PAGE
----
Don't be confused by the number - I somehow managed (or rather, mismanaged) to miss it three months ago. Here it is, so no one would search for a missing article #156.
Next one (and the last in 2012) will be numbered 164. And today, we'll give some Dieselpunk love to another forgotten car make. Have you ever heard about Marendaz, the man and/or the automobile?
DMK (Donald Marcus Kelway) Marendaz served as an apprentice at Siddeley-Deasy before the first World War. He left to join the Royal Flying Corps in 1916, training as a pilot and serving in France until invalided out in 1918 with the rank of lieutenant. After 1918, he joined Alvis, but was sacked, and shortly afterwards started Marseel with a Mr Seelhaft; the company manufactured gearboxes for the Emscote car. Emscote did not take all the gearboxes they made, so the surplus were used with Coventry-Simplex engines to make complete cars. The company changed its name to Marseal in 1923, when Seelhart left. Between 1920 and 1925, when Marseal failed, as many as 1200 cars might have been made in the Coventry factory.
After a brief period in the City of London, in 1926 the 'Captain' started DMK Marendaz Ltd in the premises of the London Cab Company in Brixton, where the London agents for Bugatti and Graham-Paige were also based. The cars were attractive-looking with a Bentley-like radiator and mainly used Anzani engines. Model names were often confusingly complex with the 11/55, 14/55 and 14/125 also being called the 1½-litre. A strange departure was the 1495 cc straight-eight which used a special Anzani crank and Marendaz designed block. Although catalogued in normal and supercharged form, it is thought not to have got past the prototype stage.
Although supporting an ambitious racing programme, very few cars were made and it seems that the company's main income derived from tuning and servicing work and the sales of used sporting cars. Somewhere between 20 and 50 cars were made between 1926 and 1932.
Captain Marendaz had an aversion to journalists and so exactly what happened in the factory is often a mystery. He was also famous for threatening legal action against anyone who made remarks about his cars he did not agree with.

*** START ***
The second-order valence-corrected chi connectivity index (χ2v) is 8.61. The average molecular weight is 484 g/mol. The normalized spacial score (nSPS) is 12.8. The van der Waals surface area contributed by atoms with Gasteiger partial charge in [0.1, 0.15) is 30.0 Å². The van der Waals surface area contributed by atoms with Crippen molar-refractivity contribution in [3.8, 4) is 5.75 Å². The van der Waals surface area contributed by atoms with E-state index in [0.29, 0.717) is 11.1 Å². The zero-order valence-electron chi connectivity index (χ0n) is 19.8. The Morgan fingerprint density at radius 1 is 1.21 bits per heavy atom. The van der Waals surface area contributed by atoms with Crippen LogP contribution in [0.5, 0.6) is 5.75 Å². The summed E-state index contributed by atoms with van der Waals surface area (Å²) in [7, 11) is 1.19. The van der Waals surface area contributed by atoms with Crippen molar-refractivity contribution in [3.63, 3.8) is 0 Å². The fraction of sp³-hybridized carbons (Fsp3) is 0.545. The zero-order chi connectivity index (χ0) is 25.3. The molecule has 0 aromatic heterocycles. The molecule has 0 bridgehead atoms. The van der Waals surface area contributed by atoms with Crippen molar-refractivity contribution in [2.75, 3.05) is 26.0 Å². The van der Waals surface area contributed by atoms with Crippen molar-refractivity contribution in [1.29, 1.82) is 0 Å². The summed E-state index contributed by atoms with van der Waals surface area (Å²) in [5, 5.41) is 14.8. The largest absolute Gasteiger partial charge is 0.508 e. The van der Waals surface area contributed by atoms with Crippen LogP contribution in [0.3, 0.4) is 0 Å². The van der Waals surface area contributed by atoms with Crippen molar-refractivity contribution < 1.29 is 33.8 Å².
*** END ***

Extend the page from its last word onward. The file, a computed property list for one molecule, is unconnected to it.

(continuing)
In 1932 the company was re-organised as Marendaz Special Cars Ltd and moved to Cornwallis Works, Maidenhead where GWK and Burney cars had also been made.
The cars at first used American Continental engines with Marendaz cylinder heads and manifolding but later were probably completely built by Marendaz as he redesigned the block. The gearboxes might also have been Marendaz designed, but some by Moss were used.
Sales were again supported by a considerable racing programme including entries by Captain Marendaz himself up to 1931 and his secretary Miss Dorothy Summers up to 1936. They were also raced by Mr and Mrs AE Moss, the parents of Sir Stirling Moss.
Production seems to have ceased in 1936 but possibly a few cars were made in 1937. Estimates of production range from about 80 to 120 cars in total, including those from Brixton. Survivors from the Brixton days are rare but several 13/70 and 15/80 range still exist. Here's a gorgeous survivor, a 1932 Marendaz Special 13/70 Sports.
The Captain went on set up Marendaz Aircraft Ltd in 1936 to build aircraft, but produced only prototypes. He was also a supporter of Oswald Moseley, leader Of the British Union of Fascists and this led in 1940 to him being jailed on security charges*. He was released after a few days. After the war, he emigrated to South Africa where he built small diesel engines. He returned to England in 1972 and died in 1988 at the age of 91.
Headline picture: Marendaz hood ornament by brrm, on Flickr
* There's a page dedicated to DMK Marendaz on Oswald Mosley website